"My blessed husband, the author of this piece, as according to the grace given unto him... has been led to open up [this] book of the holy scriptures, wherein the Lord's people did very much desire to know the mind of the Spirit, [it] being somewhat darker, and less easily understood, than many, if not than all the rest... this book of Solomon, the Song of Songs, or the most excellent Song;
containing the largest and liveliest discoveries of the love of Jesus Christ, the King, Bridegroom, and Husband of his church, to her His Queen, Bride, and Spouse; and of hers to Him, with those spiritually glorious interviews, holy courtings, most superlative, but most sincere, commending and cordial entertainings of each other, those mutual praisings and valuings of fellowship;-those missings, lamentings, and bemoanings of the want thereof;-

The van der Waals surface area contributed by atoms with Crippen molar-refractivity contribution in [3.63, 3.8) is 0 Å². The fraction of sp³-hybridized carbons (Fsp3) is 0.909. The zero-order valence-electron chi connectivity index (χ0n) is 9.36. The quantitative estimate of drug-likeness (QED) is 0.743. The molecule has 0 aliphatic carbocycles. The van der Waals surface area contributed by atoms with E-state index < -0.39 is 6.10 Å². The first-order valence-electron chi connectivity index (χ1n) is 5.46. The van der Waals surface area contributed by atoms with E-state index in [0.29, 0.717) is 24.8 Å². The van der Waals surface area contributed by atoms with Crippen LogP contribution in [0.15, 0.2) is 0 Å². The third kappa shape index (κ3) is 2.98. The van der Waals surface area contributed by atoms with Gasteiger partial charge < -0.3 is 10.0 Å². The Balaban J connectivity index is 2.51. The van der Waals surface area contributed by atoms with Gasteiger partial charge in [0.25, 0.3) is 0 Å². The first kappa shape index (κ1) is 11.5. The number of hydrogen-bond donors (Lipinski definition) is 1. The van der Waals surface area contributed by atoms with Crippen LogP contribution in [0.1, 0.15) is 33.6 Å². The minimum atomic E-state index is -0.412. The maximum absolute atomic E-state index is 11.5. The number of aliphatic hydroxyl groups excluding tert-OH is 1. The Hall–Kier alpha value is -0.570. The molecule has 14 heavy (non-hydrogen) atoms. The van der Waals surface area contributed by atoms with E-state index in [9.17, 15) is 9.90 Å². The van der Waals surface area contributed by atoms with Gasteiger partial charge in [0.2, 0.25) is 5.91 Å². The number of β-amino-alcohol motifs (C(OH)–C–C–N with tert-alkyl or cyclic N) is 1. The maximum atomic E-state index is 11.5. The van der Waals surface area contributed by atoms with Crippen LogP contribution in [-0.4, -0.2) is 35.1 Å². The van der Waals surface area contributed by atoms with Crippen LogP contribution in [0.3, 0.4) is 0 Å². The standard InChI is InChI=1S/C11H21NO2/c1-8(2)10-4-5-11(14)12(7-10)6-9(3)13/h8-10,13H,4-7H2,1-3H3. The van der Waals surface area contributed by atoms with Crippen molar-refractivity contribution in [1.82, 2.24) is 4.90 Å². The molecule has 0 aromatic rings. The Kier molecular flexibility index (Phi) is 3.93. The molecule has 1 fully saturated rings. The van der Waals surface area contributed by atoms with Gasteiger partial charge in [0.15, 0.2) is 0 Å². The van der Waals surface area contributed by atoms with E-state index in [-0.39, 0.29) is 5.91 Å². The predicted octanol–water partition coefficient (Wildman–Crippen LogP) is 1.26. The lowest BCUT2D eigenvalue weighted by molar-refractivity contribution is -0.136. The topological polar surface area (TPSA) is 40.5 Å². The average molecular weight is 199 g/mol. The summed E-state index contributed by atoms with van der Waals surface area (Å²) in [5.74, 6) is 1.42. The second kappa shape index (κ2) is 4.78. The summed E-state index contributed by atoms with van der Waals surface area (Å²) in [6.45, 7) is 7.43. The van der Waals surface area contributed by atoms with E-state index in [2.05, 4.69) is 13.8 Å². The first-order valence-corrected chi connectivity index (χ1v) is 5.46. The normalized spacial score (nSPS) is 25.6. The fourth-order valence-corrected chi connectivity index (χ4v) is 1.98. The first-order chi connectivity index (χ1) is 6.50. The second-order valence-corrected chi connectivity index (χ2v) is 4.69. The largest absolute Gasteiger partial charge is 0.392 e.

those holy impatiencies to be without it, swelling to positive and peremptory determinations, not to be satisfied, nor comforted in any thing else, those diligent, painful and restless seekings after it, till it be found and enjoyed, on the one hand;-and those sweet, and easy yieldings to importunity, and gracious grantings of it, on the other; with those high delightings, solacings, complacencies, and acquiescings in, and heartsome embracings of one another's fellowship:-"
- The Epistle Dedicatory of Margaret Durham commending the commentary of her husband James Durham on the Song of Solomon to the Lady, Viscountess of Kenmure, 1669. Her letter is impressive, being much more spiritually full and edifying, savoring of a rich, experiential acquaintence with the deeps truths of Christ's Word, than even the preface to the reader by the justly renowned scholar, John Owen.